One figure whose reputation is tarnished in the biographical sources, but whose works are emblematic of the reactive thrust of kalām discourses, is Abū ʿĪsā al-Warrāq (fl. early third/ninth century) (Thomas, 2002; van Ess, 2010: 1.167-79). Despite ambiguities surrounding his life, his alleged beliefs, and disputed links with Muʿtazilism and Shīʿism, living sometime in the mid-third/ninth century, he gained quite a reputation as freethinker, skeptic and maverick. He was undoubtedly a proficient theologian and may have been ostracized for his heretical or unconventional views. There do exist references to his professing dualist beliefs, although he is paradoxically said to have composed a critique of such doctrines; it has been claimed that such was the objectivity that he applied when studying non-Muslim groups that his detractors misconstrued his impartiality as being indicative of his sympathies and convictions (Thomas, 2002: 11). Among the repertoire of works credited to him are several critiques of Christian doctrine, refutations of Judaism, Magians, Manichaeism, and he composed a doxography of sects. A much more extensive collection of works is attributed to a figure said to have been heavily influenced by al-Warrāq, namely Ibn al-Rawandī (fl. third/ninth century). Again, traditional biographies emphasize his expertise and competence as a mutakallim, yet excoriate most of his literary legacy, denouncing him for his heretical views (Stroumsa, 1999: 37-46; van Ess, 2010: 190-95). He authored some twenty different works, including texts on the imāma, khalq al-Qurʾān, a refutation of the Muʿtazilite concepts of threats, and the notion of the intermediate station, and two works on narration, the first of which apparently tackled issues surrounding the authority of reports transmitted on the authority of a single narrator, while the second defended the notion of tawātur (broad authentication issuing from multiple transmission), a topic which traditionist scholars (ahl al-ḥadīth) were to revisit in the context of ḥadīth authentication. Despite the tendentious nature of the biographical sources which mention him, one does detect a somewhat tempestuousness trait to his scholarship for he was the author of works such as the Kitāb al-zumurrud (the Sublime Emerald) and the Kitāb al-marjān (Book of Pearls), against which he subsequently authored refutations, although placing his works and ideas within a fixed historical framework remains illusive (Stroumsa, 1999:38; cf. Lindstedt, 2011:131 ff). He also wrote a work entitled the Dāmigh (the Demolisher), which is reported to have sneered at the composition of the Qurʾān. Glimpses and references to these works are strewn across classical theological literature. So incensed were the Muʿtazilites regarding his critiques of the school, that one of their luminaries, al-Khayyāṭ (d. ca. 300/913) responded by composing the Kitāb al-intiṣār wa’l-radd ʿālā Ibn al-Rawandī (The Book of Defence and Repudiation of Ibn al-Rawandī) in reaction to his Kitāb faḍāʾiḥ al-Muʿtazila (the Doctrinal Disgraces of the Muʿtazilites). Ibn al-Rawandī’s work was actually composed in response to a treatise by al-Jāḥiẓ (d. 255/868-9) entitled Faḍāʾil al-Muʿtazila (the Virtues of the Muʿtazilites) which vexed Ibn al-Rawandī and it is the text he authored from which al-Khayyāṭ adduces passages in the course of his withering critique (Nader, 1957). In the text Ibn al-Rawandī takes issue with what he perceived to be the indiscriminate criticism of the Shīʿites, and argues that there were graver errors to be discerned in the thoughts of the Muʿtazilites, before rebuking their propositions. His mastery over the technicalities of his opponents’ dialectical discourses can be witnessed in his critique of the concept of tawallud (generated secondary acts), a corollary to the theory of atomism, which various Muʿtazilite figures such as Abū’l-Hudhayl were at pains to clarify. The tenor of the discussions in the Intiṣār provides a good indication of the strength of the disagreements not only between the Sunni camps and their ideological opponents, but also among the various non-Sunni groups, among whom rational theological debates were equally frenetic. Subjects pored over in al-Khayyāṭ’s Intiṣār and al-Ashʿarī’s Maqālāt provide a firm indication of the cut and thrust of kalām discourses during the course of the third/ninth and fourth/tenth centuries. One might tentatively conclude that the entrenched nature of the defence and clarification of theological positions during these periods betrays profounder stages of gestation through which discussions had already passed. Incidentally, Abū ʿAlī al-Jubbāʾī composed texts which refuted Ibn al-Rawandī, Ibn Kullāb and his Muʿtazilite cohort, Abū’l-Hudhayl, who was, according to heresiographical sources, berated by his Muʿtazilite peers for postulating the terminal status of heaven and hell, which classical heresiographers insisted was an inevitable consequence of his thesis on the finiteness of contingent matter. The prevalence of refutations in these periods and beyond gives some indication of the surfeit of literary works in which arguments and counter-arguments were articulated among the various proponents of kalām. It marks a terminus a quo for the development of more intricate discussions and deliberations which made the discipline appear somewhat casuistic and rarefied, being insulated from the seemingly uncomplicated credal statements of the scriptural sources; however, its advocates would argue that it remained an indispensable instrument for the intellectual expression and defence of doctrine.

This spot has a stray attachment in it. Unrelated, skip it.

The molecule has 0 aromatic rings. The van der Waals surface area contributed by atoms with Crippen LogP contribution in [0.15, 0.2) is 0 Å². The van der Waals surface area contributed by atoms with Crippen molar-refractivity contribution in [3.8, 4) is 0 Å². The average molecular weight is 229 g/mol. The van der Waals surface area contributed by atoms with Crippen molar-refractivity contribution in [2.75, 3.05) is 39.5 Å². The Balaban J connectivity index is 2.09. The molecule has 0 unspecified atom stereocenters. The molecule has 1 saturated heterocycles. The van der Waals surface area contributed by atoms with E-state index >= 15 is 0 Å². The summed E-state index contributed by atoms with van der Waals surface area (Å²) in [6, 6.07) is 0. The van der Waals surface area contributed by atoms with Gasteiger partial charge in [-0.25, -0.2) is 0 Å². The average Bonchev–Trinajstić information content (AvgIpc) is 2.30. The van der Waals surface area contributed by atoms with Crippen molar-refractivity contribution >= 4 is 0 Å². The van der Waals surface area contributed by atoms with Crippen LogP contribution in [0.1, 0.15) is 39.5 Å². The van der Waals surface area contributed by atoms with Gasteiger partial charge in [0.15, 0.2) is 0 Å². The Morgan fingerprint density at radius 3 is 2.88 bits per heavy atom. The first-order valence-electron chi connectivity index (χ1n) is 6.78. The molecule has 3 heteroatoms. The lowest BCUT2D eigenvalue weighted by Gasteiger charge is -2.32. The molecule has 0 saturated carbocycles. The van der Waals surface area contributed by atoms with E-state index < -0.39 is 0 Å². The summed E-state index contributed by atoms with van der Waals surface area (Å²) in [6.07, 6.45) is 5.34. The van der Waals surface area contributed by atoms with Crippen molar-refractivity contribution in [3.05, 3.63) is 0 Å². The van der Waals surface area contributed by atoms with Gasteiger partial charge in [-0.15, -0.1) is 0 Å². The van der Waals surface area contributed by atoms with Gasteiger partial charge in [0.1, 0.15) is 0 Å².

The elaboration of what is conventionally presented as rational Sunni theological doctrine is to a large degree defined through the dialectics of reactive and generative discourses: doctrinal positions are formulated and anticipated in response to and in light of credal statements and rational theological theses already in circulation; in specified instances it is a case of proto-Sunni orthodoxy defining its doctrines in response to views and positions with which it disagrees. Some have contended that the Sunni theological position should not be viewed as being a default one, but one among a brand of conflicting rational ideologies, although such a view underestimates the sheer impact and influence of Sunni rational discourses and their historical saliency (Reinhart, 2010: 25 ff). In the introductory outline provided in the Maqālāt al-Ashʿarī refers to the community of Muslims being divided into ten theological groupings, although eleven are actually listed. The mainstream Sunni groups are separately represented by the traditionists or ahl al-ḥadīth and the companions of ʿAbd Allāh ibn Kullāb (d. 258/854), the progenitor of Sunni kalām discourses. The fact that the Maqālāt highlights the doctrines of Ibn Kullāb, even taking the opportunity to mention his views on the divine attributes in a section which weighs up Muʿtazilite views, is a reflection of the pre-eminence of his contribution to the kalāmdebates (Watt: 1990: 306; van Ess, 199-96:4, 200-2; van Ess, 2010:). Ibn Kullāb came to prominence due to the fact that his whole rational system of theology was based on a critique of key Muʿtazilite doctrines, providing a substrate from which later Sunni dialectical discourses could emerge and it is clear that even in the late fourth/tenth centuries the Kullābiyya continued to be active as noted by the geographer al-Muqaddisī (d. 390/1000) (Collins, 2001: 34f). During the period of the miḥna, Ibn Kullāb promoted the thesis that the divine attributes existed hypostatically within God’s essence, by which he sought to eviscerate the Muʿtazilīte concept of a created Qurʾān; the position led him to endorse the proposition that God’s speech existed eternally (van Ess: 98-103). Ibn al-Nadīm describes Ibn Kullāb as one of the Hashawiyya, a pejorative term used to denote crude anthropomorphism, and it is alleged that he used to assert that ‘God’s speech is God’ (‘kalām Allāh huwa Allāh’). The allegations of anthropomorphism may be a subtle way of criticizing his avowal of the distinctness and reality of the attributes, although another contemporary writer, al-Khwārizmī (d. 387/997), in his Mafātīḥ al-ʿulūm (the Essentials of the Classical Sciences), which offers a summation of the traditions of learning in the fourth/tenth centuries, also uses the term Ḥashwiyya when referring to the Kullābiyya and other proto-Sunni groups. Ibn Kullāb was also associated with the idea that accidents cannot inhere in the divine essence, which was heavily criticized by arch-traditionist camps for in their view it undermined a much more personal conception of God as predicated in the scriptural sources. Ibn al-Nadīm credits him with the authorship of works such as a refutation of the Muʿtazila (al-Radd ʿalā al-Muʿtazila), a work on the divine attributes (Kitāb al-ṣifāt) and a treatise on human agency (khalq al-afʿāl), but it is evident that the brand of dialectical theology which he promoted, along with his peers, al-Muḥāsibī (d. 243/857) and al-Qalānisī (fl. third/ninth century), was to rouse the suspicions of traditionist scholars (Gimaret, 1989, 227 f). If Kullābite theological thought, and the Ashʿarite tradition which followed in its wake, owes its origins to the attempts to counter Muʿtazilite doctrines, then the very brand of religious orthodoxy associated with the aṣḥāb al-ḥadīth was to be one which eschewed the rational and dialectical defences of dogma and the theses generated by such expressions of faith. The dissonance between the arch-traditionist camps and those of the Sunni rational theologians was not confined to the formative years but continued over extended periods of Islamic intellectual thought and engendered a rich stream of literature which matches in sophistication and measure the theological treatises and texts which were composed against ideological opponents in the non-Sunni camps. It has been conventional to associate the flourishing of Sunni rational discourses with the work of Abū’ l-Ḥasan al-Ashʿarī for he became the eponym of one of the most dominant schools of scholastic theology in Islamic thought. Although in many ways his achievements industriously built upon the structural edifices of the accomplishments of figures such as Ibn Kullāb and al-Qalānisī, through his own intellectual legacy he left an indelible print on the course taken by classical and medieval Islamic Sunni theological thought; it was described by Frank as representing the most ‘important and influential tradition of systematic theology in Sunni Islam’ (Frank, 1991: 88). Any attempt to appreciate the historical construction and elaboration of kalām within Sunni discourses needs to bear in mind the magnitude of his contribution to its synthesis. Biographical reports suggest that he had been a confidant and leading luminary among the Muʿtazilites, being a disciple of the outstanding theologian al-Jubbāʾī. It is reported that having disagreed with his mentor over the notion of whether God has to do what is best for man (al-aṣlaḥ), he renounced Muʿtazilism and spent the rest of his career perfecting a rationally inspired critique of Muʿtazilite doctrine. While in the Fihrist, Ibn al-Nadīm speaks of his repenting for having professed the doctrines of ‘divine justice’ and ‘the created Qurʾān’. It is claimed that al-Ashʿarī ascended the pulpit, duly pronouncing that he was severing all links with the Muʿtazilites and that ‘exposing their fallacies and deficiencies’ was to be his goal in life. It was through his works and ideas that he ultimately animated groups of Sunnī theologians who synthesized and propounded his legacy, constructing a school around his theological teachings. It is unfortunate that only a small number of his works has survived. Some idea of the reaction his work provoked can be gauged by the fact that the Basran grammarian, al-Rummānī (d. 384/994), a renowned Muʿtazilite, who, notwithstanding his impressive oeuvre of grammatical compositions, authored a number of theological treatises which offered critiques of al-Ashʿarī’s doctrines, although interestingly he even composed texts which berated theses advanced by influential Muʿtazilite scholars.